And I mean that literally. As in my right ball hurts. I think it might be my Aeron chair and its lack of support in the crotchal region. Some might say, “Ewwww! Too much information!” To those people, I say a hearty “Fuck you.” What the fuck are you doing reading the obsessive rants of a prick so self involved he has his own blog anyway? Either love me, or leave me alone.

I also mean it figuratively. The fact of the matter is, everyone lets you down in the end. Including, without limitation, everyone you love, and everyone that loves you, even if those groups aren’t mutually exclusive (and they never are). Lawyers: sorry for that last bit about without limitation. I couldn’t resist. Only fucking lawyers talk like that.

Anywho, the only thing that cheered me up today was HBO’s The Flight of the Conchords. It is the funniest goddamned show I have seen in years. Even after I emptied my bladder I had to tie my cock in a knot just to keep from pissing myself with laughter. You can watch the first episode at HBO, here. The whole thing is brilliant, and though my favorite part is the first song, another scene made me laugh just as hard at myself:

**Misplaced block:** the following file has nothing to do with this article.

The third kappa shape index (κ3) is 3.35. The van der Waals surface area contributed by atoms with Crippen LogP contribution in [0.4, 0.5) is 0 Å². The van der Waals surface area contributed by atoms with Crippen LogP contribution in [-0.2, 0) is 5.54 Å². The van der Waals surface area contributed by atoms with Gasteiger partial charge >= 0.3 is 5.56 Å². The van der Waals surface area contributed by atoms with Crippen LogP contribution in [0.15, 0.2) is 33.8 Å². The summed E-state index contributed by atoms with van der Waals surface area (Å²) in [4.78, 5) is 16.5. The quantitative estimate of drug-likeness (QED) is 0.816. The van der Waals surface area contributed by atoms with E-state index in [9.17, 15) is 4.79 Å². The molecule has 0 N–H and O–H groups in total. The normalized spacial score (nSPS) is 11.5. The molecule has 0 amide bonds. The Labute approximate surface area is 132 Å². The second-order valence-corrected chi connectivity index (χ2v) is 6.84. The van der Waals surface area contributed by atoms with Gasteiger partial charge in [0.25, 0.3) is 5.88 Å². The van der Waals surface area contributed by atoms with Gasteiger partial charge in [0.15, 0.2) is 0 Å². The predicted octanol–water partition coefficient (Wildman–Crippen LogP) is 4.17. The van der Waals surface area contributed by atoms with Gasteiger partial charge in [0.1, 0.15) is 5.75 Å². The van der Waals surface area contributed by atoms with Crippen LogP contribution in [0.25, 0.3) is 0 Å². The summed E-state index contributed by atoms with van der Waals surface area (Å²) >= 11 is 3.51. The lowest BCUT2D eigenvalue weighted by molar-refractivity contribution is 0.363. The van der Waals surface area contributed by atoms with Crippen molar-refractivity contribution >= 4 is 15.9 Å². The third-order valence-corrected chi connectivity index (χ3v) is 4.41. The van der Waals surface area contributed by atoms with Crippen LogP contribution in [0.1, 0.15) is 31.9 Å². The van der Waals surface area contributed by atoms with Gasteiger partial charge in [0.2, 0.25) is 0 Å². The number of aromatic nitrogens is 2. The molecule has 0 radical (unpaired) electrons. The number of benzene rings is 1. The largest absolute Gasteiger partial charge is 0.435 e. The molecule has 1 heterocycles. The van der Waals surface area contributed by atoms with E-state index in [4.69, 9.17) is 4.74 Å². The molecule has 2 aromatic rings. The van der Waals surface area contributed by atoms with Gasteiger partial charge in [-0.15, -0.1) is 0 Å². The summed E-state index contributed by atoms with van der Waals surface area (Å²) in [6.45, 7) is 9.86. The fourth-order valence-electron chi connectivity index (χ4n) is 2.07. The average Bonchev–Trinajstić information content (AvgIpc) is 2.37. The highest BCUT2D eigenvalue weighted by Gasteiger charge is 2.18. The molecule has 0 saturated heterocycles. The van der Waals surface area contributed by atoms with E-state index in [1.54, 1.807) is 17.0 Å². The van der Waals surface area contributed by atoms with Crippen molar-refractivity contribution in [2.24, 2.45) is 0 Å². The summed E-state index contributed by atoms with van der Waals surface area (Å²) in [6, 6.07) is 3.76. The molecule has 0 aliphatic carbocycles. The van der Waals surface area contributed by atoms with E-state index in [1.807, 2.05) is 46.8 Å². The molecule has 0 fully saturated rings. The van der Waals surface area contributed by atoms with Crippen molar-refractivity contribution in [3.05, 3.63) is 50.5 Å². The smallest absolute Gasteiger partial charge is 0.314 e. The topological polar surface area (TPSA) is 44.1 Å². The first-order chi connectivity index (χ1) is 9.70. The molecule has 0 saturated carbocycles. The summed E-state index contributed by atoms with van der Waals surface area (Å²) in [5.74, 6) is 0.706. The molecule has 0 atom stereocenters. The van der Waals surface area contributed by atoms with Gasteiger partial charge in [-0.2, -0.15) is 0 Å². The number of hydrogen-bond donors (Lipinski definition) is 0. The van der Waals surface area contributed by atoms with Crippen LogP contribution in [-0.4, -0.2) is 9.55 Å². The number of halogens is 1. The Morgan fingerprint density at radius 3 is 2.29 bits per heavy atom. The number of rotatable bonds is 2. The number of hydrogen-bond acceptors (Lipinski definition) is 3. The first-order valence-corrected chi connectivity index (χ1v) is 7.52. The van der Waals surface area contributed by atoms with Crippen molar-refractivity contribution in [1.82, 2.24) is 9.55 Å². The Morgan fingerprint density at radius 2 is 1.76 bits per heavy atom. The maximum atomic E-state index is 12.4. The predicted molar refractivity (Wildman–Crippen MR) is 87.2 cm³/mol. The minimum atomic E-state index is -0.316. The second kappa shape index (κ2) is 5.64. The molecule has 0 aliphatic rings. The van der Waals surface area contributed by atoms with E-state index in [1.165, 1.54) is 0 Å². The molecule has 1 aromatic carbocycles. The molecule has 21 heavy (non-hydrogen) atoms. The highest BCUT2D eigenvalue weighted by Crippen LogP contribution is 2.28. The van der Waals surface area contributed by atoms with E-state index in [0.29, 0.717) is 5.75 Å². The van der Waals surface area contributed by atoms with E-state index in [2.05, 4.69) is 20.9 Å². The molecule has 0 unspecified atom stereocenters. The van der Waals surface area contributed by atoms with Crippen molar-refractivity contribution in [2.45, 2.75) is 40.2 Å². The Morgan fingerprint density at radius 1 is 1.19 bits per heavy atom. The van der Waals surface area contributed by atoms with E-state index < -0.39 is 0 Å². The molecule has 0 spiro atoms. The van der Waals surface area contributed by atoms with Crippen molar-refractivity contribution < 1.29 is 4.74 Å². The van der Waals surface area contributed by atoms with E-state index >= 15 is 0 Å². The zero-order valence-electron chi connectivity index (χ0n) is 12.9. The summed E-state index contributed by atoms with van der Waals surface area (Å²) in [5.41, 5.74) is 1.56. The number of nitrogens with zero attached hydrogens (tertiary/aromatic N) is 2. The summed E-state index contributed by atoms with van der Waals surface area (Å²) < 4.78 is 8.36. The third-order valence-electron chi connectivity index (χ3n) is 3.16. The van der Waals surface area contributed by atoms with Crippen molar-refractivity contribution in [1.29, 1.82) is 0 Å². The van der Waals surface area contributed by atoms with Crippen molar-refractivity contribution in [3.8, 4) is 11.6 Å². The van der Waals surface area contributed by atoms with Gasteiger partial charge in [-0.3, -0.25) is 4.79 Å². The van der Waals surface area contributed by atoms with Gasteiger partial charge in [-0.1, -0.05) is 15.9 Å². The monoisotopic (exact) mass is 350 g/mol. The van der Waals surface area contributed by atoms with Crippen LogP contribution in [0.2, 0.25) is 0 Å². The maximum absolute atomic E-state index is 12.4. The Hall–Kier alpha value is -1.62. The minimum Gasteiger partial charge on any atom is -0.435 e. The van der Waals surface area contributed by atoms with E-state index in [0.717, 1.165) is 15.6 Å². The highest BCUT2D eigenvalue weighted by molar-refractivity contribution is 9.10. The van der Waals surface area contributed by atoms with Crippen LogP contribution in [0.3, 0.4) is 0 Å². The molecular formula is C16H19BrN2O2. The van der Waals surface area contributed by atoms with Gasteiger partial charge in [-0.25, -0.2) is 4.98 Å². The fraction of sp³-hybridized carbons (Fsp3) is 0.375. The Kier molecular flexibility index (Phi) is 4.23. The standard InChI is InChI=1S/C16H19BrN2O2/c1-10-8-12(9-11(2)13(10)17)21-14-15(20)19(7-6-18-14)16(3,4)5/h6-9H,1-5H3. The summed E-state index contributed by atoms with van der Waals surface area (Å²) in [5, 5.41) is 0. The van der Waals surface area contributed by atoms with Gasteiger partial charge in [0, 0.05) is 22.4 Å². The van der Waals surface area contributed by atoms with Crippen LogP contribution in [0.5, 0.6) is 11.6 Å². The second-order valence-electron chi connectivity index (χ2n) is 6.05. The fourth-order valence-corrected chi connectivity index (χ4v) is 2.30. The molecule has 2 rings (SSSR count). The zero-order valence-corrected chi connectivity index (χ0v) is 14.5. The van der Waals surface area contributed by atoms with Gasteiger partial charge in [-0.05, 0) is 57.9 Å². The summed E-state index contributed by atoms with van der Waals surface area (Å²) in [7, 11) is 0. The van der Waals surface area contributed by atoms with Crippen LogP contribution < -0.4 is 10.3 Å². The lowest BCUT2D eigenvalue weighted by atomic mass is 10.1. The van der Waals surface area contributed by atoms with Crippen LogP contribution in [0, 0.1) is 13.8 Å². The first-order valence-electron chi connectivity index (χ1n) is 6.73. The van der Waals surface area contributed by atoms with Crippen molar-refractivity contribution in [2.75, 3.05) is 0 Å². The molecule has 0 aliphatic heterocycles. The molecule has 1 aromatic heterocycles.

“It’s just that I think she might be the one.”

“Sally?”

“Yah.”

“What makes you think that?”

“You just know. When it happens to you, you’ll know.”

“You said Michelle was the one.”

“Yah, she’s the one.”

“You said Claire was the one.”

“Yah, she’s another one.”

“So you get more than one one.”

“Some people are lucky, I’ve had a few ones.”

Anyway I’m out. Choke on my fucking brilliance.